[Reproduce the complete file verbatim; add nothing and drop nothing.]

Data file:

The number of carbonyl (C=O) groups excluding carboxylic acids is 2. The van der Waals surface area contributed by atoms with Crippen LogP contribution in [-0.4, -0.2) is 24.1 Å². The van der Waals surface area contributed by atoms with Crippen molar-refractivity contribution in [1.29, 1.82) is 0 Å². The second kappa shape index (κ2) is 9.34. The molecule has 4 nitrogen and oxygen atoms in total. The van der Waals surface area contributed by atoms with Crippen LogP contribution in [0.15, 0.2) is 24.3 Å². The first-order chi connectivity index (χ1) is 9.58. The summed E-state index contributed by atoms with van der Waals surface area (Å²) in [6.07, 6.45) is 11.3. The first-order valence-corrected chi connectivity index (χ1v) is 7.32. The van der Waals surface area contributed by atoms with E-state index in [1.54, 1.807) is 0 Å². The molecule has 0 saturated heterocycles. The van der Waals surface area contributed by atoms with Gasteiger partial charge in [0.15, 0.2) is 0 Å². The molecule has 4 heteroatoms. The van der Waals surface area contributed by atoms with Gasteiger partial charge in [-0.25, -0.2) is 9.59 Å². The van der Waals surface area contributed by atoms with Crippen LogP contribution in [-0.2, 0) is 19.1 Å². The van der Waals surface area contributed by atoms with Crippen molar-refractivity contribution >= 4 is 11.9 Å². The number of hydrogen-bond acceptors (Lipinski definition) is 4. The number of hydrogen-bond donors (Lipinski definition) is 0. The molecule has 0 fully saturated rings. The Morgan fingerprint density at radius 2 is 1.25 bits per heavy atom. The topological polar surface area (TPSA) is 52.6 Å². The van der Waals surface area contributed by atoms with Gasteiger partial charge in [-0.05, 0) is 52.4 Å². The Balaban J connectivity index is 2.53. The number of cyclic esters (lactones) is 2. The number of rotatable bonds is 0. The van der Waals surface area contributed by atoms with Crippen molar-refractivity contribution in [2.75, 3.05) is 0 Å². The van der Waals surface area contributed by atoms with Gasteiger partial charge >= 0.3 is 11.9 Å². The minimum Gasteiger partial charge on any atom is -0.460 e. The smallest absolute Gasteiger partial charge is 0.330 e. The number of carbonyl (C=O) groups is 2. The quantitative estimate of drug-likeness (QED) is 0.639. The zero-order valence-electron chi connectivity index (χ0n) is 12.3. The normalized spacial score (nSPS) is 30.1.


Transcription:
The number of carbonyl (C=O) groups excluding carboxylic acids is 2. The van der Waals surface area contributed by atoms with Crippen LogP contribution in [-0.4, -0.2) is 24.1 Å². The van der Waals surface area contributed by atoms with Crippen molar-refractivity contribution in [1.29, 1.82) is 0 Å². The second kappa shape index (κ2) is 9.34. The molecule has 4 nitrogen and oxygen atoms in total. The van der Waals surface area contributed by atoms with Crippen LogP contribution in [0.15, 0.2) is 24.3 Å². The first-order chi connectivity index (χ1) is 9.58. The summed E-state index contributed by atoms with van der Waals surface area (Å²) in [6.07, 6.45) is 11.3. The first-order valence-corrected chi connectivity index (χ1v) is 7.32. The van der Waals surface area contributed by atoms with E-state index in [1.54, 1.807) is 0 Å². The molecule has 0 saturated heterocycles. The van der Waals surface area contributed by atoms with Gasteiger partial charge in [0.15, 0.2) is 0 Å². The molecule has 4 heteroatoms. The van der Waals surface area contributed by atoms with Gasteiger partial charge in [-0.25, -0.2) is 9.59 Å². The van der Waals surface area contributed by atoms with Crippen LogP contribution in [-0.2, 0) is 19.1 Å². The van der Waals surface area contributed by atoms with Crippen molar-refractivity contribution >= 4 is 11.9 Å². The number of hydrogen-bond acceptors (Lipinski definition) is 4. The number of hydrogen-bond donors (Lipinski definition) is 0. The molecule has 0 fully saturated rings. The Morgan fingerprint density at radius 2 is 1.25 bits per heavy atom. The topological polar surface area (TPSA) is 52.6 Å². The van der Waals surface area contributed by atoms with Gasteiger partial charge in [-0.05, 0) is 52.4 Å². The Balaban J connectivity index is 2.53. The number of cyclic esters (lactones) is 2. The number of rotatable bonds is 0. The van der Waals surface area contributed by atoms with Crippen molar-refractivity contribution in [2.75, 3.05) is 0 Å². The van der Waals surface area contributed by atoms with Gasteiger partial charge >= 0.3 is 11.9 Å². The minimum Gasteiger partial charge on any atom is -0.460 e. The smallest absolute Gasteiger partial charge is 0.330 e. The number of carbonyl (C=O) groups is 2. The quantitative estimate of drug-likeness (QED) is 0.639. The zero-order valence-electron chi connectivity index (χ0n) is 12.3. The normalized spacial score (nSPS) is 30.1.